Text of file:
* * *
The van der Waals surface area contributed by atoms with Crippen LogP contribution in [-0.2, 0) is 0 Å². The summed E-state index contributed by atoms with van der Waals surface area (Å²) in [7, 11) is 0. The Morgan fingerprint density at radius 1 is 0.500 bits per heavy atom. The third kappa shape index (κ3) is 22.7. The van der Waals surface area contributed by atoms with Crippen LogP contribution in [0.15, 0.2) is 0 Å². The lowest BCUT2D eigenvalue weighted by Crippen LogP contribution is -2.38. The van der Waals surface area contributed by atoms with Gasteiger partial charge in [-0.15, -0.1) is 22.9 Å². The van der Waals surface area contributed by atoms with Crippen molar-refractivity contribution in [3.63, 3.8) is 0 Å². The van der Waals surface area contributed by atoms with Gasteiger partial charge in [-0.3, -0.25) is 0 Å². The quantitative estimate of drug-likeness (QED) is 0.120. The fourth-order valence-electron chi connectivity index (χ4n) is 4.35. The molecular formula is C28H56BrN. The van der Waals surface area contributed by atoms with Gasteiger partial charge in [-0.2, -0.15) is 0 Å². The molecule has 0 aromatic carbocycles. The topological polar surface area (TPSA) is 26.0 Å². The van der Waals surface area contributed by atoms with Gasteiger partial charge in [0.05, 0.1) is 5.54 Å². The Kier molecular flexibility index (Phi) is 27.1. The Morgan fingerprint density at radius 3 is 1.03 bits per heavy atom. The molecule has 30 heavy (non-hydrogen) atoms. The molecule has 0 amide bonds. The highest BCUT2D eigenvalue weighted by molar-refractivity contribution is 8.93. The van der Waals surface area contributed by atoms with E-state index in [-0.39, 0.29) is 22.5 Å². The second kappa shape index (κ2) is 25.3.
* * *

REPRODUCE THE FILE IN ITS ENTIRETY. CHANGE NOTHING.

The van der Waals surface area contributed by atoms with Crippen LogP contribution in [-0.2, 0) is 0 Å². The summed E-state index contributed by atoms with van der Waals surface area (Å²) in [7, 11) is 0. The Morgan fingerprint density at radius 1 is 0.500 bits per heavy atom. The third kappa shape index (κ3) is 22.7. The van der Waals surface area contributed by atoms with Crippen LogP contribution in [0.15, 0.2) is 0 Å². The lowest BCUT2D eigenvalue weighted by Crippen LogP contribution is -2.38. The van der Waals surface area contributed by atoms with Gasteiger partial charge in [-0.15, -0.1) is 22.9 Å². The van der Waals surface area contributed by atoms with Crippen molar-refractivity contribution in [3.63, 3.8) is 0 Å². The van der Waals surface area contributed by atoms with Gasteiger partial charge in [-0.3, -0.25) is 0 Å². The quantitative estimate of drug-likeness (QED) is 0.120. The fourth-order valence-electron chi connectivity index (χ4n) is 4.35. The molecular formula is C28H56BrN. The van der Waals surface area contributed by atoms with Gasteiger partial charge in [-0.2, -0.15) is 0 Å². The molecule has 0 aromatic carbocycles. The topological polar surface area (TPSA) is 26.0 Å². The van der Waals surface area contributed by atoms with Gasteiger partial charge in [0.05, 0.1) is 5.54 Å². The Kier molecular flexibility index (Phi) is 27.1. The Morgan fingerprint density at radius 3 is 1.03 bits per heavy atom. The molecule has 30 heavy (non-hydrogen) atoms. The molecule has 0 amide bonds. The highest BCUT2D eigenvalue weighted by molar-refractivity contribution is 8.93. The van der Waals surface area contributed by atoms with E-state index in [-0.39, 0.29) is 22.5 Å². The second kappa shape index (κ2) is 25.3.